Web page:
Why India is talking about ripped jeans and knees

BBC

22nd March, 2021 03:36:03 printer

Why India is talking about ripped jeans and knees

Denim - the favourite punching bag of Indian patriarchs who routinely blame the fabric for the moral degradation of youth - is back in the news.

The latest to be riled by jeans is Tirath Singh Rawat, the newly-appointed chief minister of the northern Indian state of Uttarakhand.

Earlier this week, he blamed "ripped jeans" for all that ails the young.

Speaking at a workshop organised by the State Commission for Protection of Child Rights, Mr Rawat criticised an unnamed woman he met on a flight.

The woman, he said, was travelling with two children and was "wearing boots, jeans ripped on the knees, and had several bracelets on her arm".

"You run an NGO, wear jeans ripped at the knees, move about in society, children are with you, what values you will teach?" he asked.

A member of Prime Minister Narendra Modi's Hindu nationalist Bharatiya Janata Party, Mr Rawat went on to describe ripped jeans as clothing that both caused and was symptomatic of moral turpitude and criticised parents for allowing their children, especially girls, to wear them.

The chief minister chastised Indians for "running towards nudity" and claimed that "while people in India were wearing ripped jeans, those abroad were covering their bodies properly and doing yoga".

Mr Rawat's comments attracted widespread condemnation in India.

The opposition Congress party issued a statement asking him to "apologise to all Indian women" - or resign.

On Friday, Mr Rawat did offer an apology - he said he was sorry if his comments had hurt anyone. He said his intention was not to show disrespect to anyone and everyone was free to wear what they chose.

The Uttarakhand chief minister is not the only Indian politician with clothing advice for women.

Five years ago, I wrote about outrage over then Culture Minister Mahesh Sharma saying that a list given to tourists at airports advised them not to wear skirts or dresses in India or venture out alone at night in small towns.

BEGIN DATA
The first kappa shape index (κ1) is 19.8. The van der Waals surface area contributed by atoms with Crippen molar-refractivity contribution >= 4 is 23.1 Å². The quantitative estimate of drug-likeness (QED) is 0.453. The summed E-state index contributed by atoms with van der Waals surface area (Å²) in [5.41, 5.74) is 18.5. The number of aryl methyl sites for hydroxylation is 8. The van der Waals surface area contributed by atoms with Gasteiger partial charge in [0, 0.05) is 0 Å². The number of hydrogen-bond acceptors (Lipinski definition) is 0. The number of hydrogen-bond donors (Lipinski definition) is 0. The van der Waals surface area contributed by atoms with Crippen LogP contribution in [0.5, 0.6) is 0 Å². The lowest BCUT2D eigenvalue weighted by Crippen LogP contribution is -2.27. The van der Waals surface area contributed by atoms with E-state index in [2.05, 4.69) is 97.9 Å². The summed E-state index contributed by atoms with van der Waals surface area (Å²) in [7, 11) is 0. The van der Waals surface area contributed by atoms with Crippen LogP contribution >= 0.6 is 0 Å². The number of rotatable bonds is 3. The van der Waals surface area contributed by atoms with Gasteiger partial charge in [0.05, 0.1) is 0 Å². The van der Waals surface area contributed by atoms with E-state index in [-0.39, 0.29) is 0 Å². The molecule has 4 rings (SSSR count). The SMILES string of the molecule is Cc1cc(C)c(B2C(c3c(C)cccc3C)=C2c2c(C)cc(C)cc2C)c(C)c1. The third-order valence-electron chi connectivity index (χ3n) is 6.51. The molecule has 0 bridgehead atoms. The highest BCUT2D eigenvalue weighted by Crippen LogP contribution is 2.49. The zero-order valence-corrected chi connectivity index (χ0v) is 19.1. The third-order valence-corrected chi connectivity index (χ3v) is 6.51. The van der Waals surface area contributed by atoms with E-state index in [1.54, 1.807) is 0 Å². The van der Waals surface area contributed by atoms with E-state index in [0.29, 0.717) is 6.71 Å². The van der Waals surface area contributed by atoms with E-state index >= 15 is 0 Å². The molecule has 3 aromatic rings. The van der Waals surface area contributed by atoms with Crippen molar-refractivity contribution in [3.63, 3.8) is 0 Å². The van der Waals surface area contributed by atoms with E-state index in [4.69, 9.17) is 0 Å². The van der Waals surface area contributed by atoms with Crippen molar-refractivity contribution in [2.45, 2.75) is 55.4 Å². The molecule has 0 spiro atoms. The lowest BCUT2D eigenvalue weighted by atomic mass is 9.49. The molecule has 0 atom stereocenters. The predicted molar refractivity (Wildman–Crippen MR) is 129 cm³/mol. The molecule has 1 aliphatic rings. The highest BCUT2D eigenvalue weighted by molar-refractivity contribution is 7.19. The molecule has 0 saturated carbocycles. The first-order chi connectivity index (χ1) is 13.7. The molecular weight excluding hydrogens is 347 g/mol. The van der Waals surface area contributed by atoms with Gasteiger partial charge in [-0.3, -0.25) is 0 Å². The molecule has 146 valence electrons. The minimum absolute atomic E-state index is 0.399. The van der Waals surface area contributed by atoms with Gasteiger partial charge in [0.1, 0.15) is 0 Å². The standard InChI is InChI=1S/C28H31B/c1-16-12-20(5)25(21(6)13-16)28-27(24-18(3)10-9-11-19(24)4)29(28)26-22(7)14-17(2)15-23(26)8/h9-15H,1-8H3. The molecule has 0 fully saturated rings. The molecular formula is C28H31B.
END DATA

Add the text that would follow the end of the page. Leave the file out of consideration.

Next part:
I cited examples of several prominent politicians who had connected rape and sexual assault to women's outfits.

In 2014, legendary singer KJ Yesudas was criticised for saying women should not wear jeans as it was "against Indian culture" and provoked "undesirable" behaviour.

Clothing restrictions, especially for women and girls, are routinely reported from rural India, steeped in patriarchy.

Last week, a village caste council in Uttar Pradesh state said women in jeans and skirts - and boys in shorts - would be socially boycotted.

A decade ago, a caste council in Battisa village in Uttar Pradesh had banned girls from wearing jeans or using mobile phones.

In 2014, a meeting of village elders from 46 villages announced a similar ban. Three years later, villages in Haryana and Rajasthan also prohibited women from carrying mobile phones or wearing jeans.

So, why are some Indian leaders so riled by a piece of clothing?
Denims first gained popularity in India in the 1980s and over the years have become the clothing of choice, especially for the young, across the country.

The Indian denim market is worth more than $4bn (£2.9bn) and is predicted to grow to $12.6bn by 2028.

In the past few years, ripped jeans have become hugely popular and everyone from Bollywood stars and celebrities to ordinary Indians are seen wearing them.

But Indians, says fashion designer Anand Bhushan, have "a love-hate relationship" with ripped jeans.

"For the young, they are about looking hip and cool and fitting in with the fashionable crowd. For their parents and grandparents, it could be incomprehensible why their children would wear torn clothes."

But, it's one thing for parents to frown upon their children's sartorial choices, it's an entirely different issue when public authorities start blaming clothes for societal ills.

"It's an attempt to control women. It's tiring how these patriarchal men hide behind the veil of tradition to put women down by trying to control what they wear," says Mr Bhushan.

"They have no new counter-arguments so they offer the same tired arguments that jeans is not a part of our culture, that it has come from the West."

Mr Rawat's criticism of the ripped jeans has had an unintended consequence - it's prompted some to try it for the first time.

Viji Venkatesh, a Mumbai-based cancer counsellor, was among those who posted their photographs on Twitter.

Ms Venkatesh told me she was "so mad" by Mr Rawat's "ridiculous and offensive" comments that she "cut up a good pair of jeans" to turn it into ripped jeans.

"I'm 69 years old and generally wear saris. I had also always wondered why kids would wear shredded jeans," she said.
I asked her if she had second thoughts about it now?

"No, they are really comfortable on my knees and they still look pretty good," she says with a laugh.

But, on a serious note, she adds that what women wear is nobody's business but their own.

"It's not Mr Rawat's concern. He should be worried about melting glaciers in Uttarakhand, the environmental issues that the state is facing and not about what women are wearing."


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